But the connectors were wired by a friend a few years back ... maybe he wired them wrong?

Gigabit requires all 4 pairs (8 wires) to be connected to function at gigabit speeds. If one wire isn't crimped properly on either end or a pair is incorrectly wired on one end then you drop to 100Mb instead

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Prior Build Log/PC:

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And also, for gigabit to work both ends need to support it, as does the cable. (Cat5E and up)

When i ask for more specs, don't expect me to know the answer!
I'm just helping YOU to help YOURSELF!
(The more info you give the easier it is for others to help you out!)

Not willing to capitulate to the ignorance of the masses!

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Swap the cable, if working then problem is the connector.

If not working you go to your adapter settings, advance tab, Speed & Duplex, set it to 1gbps full duplex.

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34 minutes ago, RockSolid1106 said:

AFAIK, CAT5E too supports Gigabit

Cat5E, Cat6, Cat6a and Cat8.1 or Cat8.2 will all support gigabit and 2.5GbE up to 100m

Cat6 will support 10G up to 55m or 5G and below up to 100m

Cat6a will support 10G and below up to 100m

Cat8.1 will support 25GbE up to 30m

Cat8.2 will support 40GBE up to 30m

 

Cat7 isn't a recognized standard and calls for TERA connectors which are not compatible with RJ-45, therefor anything advertised as Cat7 is a lie.

Current Network Layout:

Current Build Log/PC:

Prior Build Log/PC:

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Also make sure there is no dirt in the connectors. Its rare but can happen.

When i ask for more specs, don't expect me to know the answer!
I'm just helping YOU to help YOURSELF!
(The more info you give the easier it is for others to help you out!)

Not willing to capitulate to the ignorance of the masses!

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On 7/26/2021 at 4:42 PM, code99 said:

On port 1 of the router, im getting the proper gigabit speed.

On other ports im not. Im only getting ~100Mbps

Have you solved it yet? Because in my router (different model/manufacturer than yours) there's this dumb ass "green mode" which limits individual ports to 100mbit instead of GBit. 

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Also, it's rare but not unheard of.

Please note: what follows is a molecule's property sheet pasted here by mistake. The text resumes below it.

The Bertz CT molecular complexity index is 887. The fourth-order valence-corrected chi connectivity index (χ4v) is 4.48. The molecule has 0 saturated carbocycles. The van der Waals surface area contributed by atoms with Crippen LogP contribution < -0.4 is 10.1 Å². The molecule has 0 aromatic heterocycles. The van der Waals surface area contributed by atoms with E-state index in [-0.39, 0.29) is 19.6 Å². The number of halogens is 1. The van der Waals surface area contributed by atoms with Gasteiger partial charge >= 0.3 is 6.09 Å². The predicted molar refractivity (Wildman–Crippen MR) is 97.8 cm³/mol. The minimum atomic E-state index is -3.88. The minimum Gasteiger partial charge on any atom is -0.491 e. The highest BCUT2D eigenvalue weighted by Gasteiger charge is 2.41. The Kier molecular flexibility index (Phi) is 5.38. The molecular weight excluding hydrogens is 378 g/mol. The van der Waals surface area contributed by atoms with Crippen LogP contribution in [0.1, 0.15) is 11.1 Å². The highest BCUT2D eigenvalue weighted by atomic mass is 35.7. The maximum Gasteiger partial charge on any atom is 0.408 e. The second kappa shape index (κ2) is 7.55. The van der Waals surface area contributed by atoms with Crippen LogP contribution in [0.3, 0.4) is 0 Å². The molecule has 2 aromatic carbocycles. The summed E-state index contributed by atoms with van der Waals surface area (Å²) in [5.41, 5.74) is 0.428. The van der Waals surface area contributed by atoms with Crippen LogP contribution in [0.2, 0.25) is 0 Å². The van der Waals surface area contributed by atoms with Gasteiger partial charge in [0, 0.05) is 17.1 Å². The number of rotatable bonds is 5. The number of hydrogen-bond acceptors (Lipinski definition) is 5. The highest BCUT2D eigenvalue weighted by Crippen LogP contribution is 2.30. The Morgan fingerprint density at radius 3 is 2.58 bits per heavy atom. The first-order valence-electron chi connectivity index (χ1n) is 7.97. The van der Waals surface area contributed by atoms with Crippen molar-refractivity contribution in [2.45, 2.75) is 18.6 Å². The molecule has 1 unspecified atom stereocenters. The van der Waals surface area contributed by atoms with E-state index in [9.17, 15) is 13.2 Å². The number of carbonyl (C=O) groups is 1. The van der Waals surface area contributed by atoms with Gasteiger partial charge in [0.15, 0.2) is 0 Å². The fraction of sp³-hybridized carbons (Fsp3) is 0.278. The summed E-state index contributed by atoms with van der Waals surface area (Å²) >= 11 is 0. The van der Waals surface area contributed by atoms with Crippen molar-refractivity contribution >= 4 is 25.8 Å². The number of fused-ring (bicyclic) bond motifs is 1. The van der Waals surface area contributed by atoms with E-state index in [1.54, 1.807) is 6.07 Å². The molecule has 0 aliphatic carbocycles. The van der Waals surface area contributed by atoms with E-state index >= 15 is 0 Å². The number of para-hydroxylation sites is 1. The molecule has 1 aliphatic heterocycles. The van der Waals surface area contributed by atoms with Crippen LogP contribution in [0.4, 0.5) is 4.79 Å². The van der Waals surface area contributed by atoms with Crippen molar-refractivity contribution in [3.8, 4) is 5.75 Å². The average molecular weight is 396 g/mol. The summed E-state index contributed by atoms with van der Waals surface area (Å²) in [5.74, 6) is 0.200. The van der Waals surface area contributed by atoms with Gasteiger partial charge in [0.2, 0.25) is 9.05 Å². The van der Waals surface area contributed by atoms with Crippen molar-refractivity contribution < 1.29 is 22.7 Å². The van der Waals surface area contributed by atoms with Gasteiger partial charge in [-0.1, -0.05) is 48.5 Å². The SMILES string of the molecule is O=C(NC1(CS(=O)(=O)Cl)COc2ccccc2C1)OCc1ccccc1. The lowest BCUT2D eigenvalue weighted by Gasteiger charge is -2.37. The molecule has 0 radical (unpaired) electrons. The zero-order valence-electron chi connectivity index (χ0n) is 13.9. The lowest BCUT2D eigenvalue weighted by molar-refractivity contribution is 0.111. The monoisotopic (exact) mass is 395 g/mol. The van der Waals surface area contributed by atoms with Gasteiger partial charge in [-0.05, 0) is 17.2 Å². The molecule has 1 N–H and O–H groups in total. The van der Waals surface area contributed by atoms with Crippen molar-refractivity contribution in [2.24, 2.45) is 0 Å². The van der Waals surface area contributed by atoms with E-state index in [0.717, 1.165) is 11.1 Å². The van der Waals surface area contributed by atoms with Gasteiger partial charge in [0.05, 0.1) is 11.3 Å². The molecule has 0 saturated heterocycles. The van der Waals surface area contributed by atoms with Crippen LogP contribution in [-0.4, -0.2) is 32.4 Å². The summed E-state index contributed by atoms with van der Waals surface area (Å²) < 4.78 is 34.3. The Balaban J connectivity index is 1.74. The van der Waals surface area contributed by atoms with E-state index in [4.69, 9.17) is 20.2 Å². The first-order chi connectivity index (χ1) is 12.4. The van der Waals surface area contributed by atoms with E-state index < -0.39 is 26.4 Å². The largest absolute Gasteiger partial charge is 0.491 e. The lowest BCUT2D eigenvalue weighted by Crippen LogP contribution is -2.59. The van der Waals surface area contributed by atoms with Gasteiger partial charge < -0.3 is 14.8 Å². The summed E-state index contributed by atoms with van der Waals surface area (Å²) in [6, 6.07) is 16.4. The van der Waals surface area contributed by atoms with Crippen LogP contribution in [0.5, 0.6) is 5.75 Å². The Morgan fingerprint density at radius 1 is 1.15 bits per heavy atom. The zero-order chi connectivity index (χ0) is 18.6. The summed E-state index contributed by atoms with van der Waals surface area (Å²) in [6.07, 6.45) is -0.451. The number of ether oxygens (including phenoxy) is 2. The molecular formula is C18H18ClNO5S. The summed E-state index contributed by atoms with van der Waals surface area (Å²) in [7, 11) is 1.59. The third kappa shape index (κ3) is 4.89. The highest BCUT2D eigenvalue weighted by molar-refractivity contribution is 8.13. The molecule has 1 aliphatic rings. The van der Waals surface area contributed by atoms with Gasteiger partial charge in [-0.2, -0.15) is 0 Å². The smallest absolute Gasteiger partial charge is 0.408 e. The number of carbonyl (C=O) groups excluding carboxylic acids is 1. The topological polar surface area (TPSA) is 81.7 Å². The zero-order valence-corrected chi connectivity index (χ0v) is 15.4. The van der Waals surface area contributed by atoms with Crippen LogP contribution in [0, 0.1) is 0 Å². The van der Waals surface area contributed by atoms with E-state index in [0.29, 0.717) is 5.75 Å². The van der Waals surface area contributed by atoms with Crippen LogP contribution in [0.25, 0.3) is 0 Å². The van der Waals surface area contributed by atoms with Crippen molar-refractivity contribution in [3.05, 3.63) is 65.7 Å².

image.png.76f7e46a6e3d3751b78a0493db179cc0.png

Look inside the connector on the computer or laptop with your eyes and make sure all those 8 pins are sitting properly in their "channels" and they have flexibility when you touch them. There's 8  "pins" inside a connector and they're like springs, they're designed to bend and raise like a spring when you insert the network jack in the connector. Sometimes when you insert a jack, one of those pins bends down too much and hops over the separator and stays in contact with another pin, creating a short.... or sometimes they don't snap back to make contact with the jack  

 

You can use a needle or some tweezers to individually test each contact inside the connector and to reposition it if needed. 

 

Also check the cable and the wire order, it does matter for 1 gbps speeds. Also make sure the actual "blades" inside the ethernet plug / jack are biting into the wires. Sometimes the blades loosen over time and no longer make good contact with the wire inside the jack.

 

Both ends of the cable should have the wires in the order listed below (either version is fine, as long as same version is used on both ends): 

 

image.png.f52d674d6c498dad70bc98db3825e02a.png

 

A cable that has first version on one end and the other version on the other end would be called a crossover cable for 100 mbps or lower ethernet cards. It's basically a cable that could be used to make a direct connection between two computers (two network cards), without a network hub or a switch between them. 

 

Only 100 mbps (and lower) network cards need this, and only 4 wires are changed on one end because 100 mbps network cards only use 4 wires in the cable (first 3 and the 6th). The 4th and 5th were sometimes used in offices as phone line to a person's desk, to skip on buying dedicated phone cable and 7th and 8th were often unused,

 

1 gbps network cards will auto detect that there's a direct connection between two cards and auto arrange the wires internally to make it work, so crossover cable doesn't need to be used.  A crossover cable could actually confuse them, because gigabit needs all 8 wires to work, so a crossover cable would only have half of its cable flipped and that's not right.